Credit Inquiries – Can They Drop Your Credit Score?

Posted by Nikitas Tsoukalis on May 15, 2017

Credit Inquiries – Can They Drop Your Credit Score?

Spring has sprung, which means the real estate market is heating up and many consumers throughout the United States will be taking advantage of the uptick in home inventory to search for that new home. But for the vast majority of Americans, in order to finance any purchase as significant as a new home, a mortgage loan is necessary.

At the same time, however, it’s wise to shop around between lenders to see who can offer you the lowest interest rate so that you can save the most long-term over the loan terms. In order to do this, lenders need to pull your credit information. This has a tendency to make consumers uneasy, simply because there’s a misconception out there that when lenders pull credit scores and credit reports, it can negatively impact your overall score.
That’s not the case, just so long as you meet the proper time criteria. Let us explain:

The 30-Day Rule


Not too long ago, if you wanted to buy a home, you’d just call up various mortgage lenders to see what they were offering when it came to interest rates. Times have obviously changed. Now, we’re at the point where a full application needs to be filed – complete with a credit check, income assessment, etc. – as a means of getting preapproved. So, say you file an application with five different lenders. Will all the credit inquiries that occur cause your score to drop?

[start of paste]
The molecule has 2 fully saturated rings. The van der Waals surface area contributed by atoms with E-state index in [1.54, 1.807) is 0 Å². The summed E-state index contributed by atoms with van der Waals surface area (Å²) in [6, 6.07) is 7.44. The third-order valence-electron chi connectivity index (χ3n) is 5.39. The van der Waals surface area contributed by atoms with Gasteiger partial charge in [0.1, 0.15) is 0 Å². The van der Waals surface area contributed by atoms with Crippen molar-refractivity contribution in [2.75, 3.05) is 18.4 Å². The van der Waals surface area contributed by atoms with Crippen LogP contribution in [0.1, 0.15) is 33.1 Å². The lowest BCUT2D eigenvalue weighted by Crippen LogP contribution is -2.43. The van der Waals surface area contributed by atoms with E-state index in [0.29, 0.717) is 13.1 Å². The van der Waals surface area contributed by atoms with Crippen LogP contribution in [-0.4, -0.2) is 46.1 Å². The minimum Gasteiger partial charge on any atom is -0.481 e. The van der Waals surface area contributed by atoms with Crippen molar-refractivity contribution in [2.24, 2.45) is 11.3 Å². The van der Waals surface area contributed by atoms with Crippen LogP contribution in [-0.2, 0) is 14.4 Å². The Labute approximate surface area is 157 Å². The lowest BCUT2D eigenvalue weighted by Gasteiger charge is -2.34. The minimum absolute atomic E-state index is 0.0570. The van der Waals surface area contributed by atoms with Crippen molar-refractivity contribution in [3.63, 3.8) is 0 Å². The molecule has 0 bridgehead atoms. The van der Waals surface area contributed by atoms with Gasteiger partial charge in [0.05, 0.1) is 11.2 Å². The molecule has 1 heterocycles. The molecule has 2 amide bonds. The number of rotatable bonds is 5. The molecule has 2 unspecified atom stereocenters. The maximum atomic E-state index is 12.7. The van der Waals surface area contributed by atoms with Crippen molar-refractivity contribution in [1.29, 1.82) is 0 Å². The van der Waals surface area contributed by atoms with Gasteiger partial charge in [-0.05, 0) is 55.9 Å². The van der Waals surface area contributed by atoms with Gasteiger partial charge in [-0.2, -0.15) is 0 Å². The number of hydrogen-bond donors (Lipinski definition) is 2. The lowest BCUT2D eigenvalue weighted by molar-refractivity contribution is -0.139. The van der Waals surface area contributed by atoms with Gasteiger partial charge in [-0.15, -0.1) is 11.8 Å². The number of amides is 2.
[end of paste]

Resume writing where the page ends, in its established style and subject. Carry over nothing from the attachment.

The answer is “no,” and here’s why: Because those who are shopping mortgage lenders are likely to consider more than one lender, any credit scores and credit reports pulled for such purposes will be ignored so long as they all occur within a 30-day period. It’s only natural for consumers to try to secure the best interest rate possible on such a large purchase, so there’s an exception to be made in such a case. While we’ve used mortgage lending in this example, the same is also true for auto lending and student loans – two other respective fairly large purchases that consumers may elect to shop around for rates pertaining to.

So for those of you out there concerned with what will happen to your credit score – and the possible credit repair you may have to administer – should you shop around when it comes to lenders, just make sure that any of this shopping around occurs within the same 30-day period and your score won’t be impacted in any way.

Go ahead and chase that dream home. You’re not going to be punished for getting preapproved by more than one lender. Just be sure to meet the time requirements. Check out this video for more information.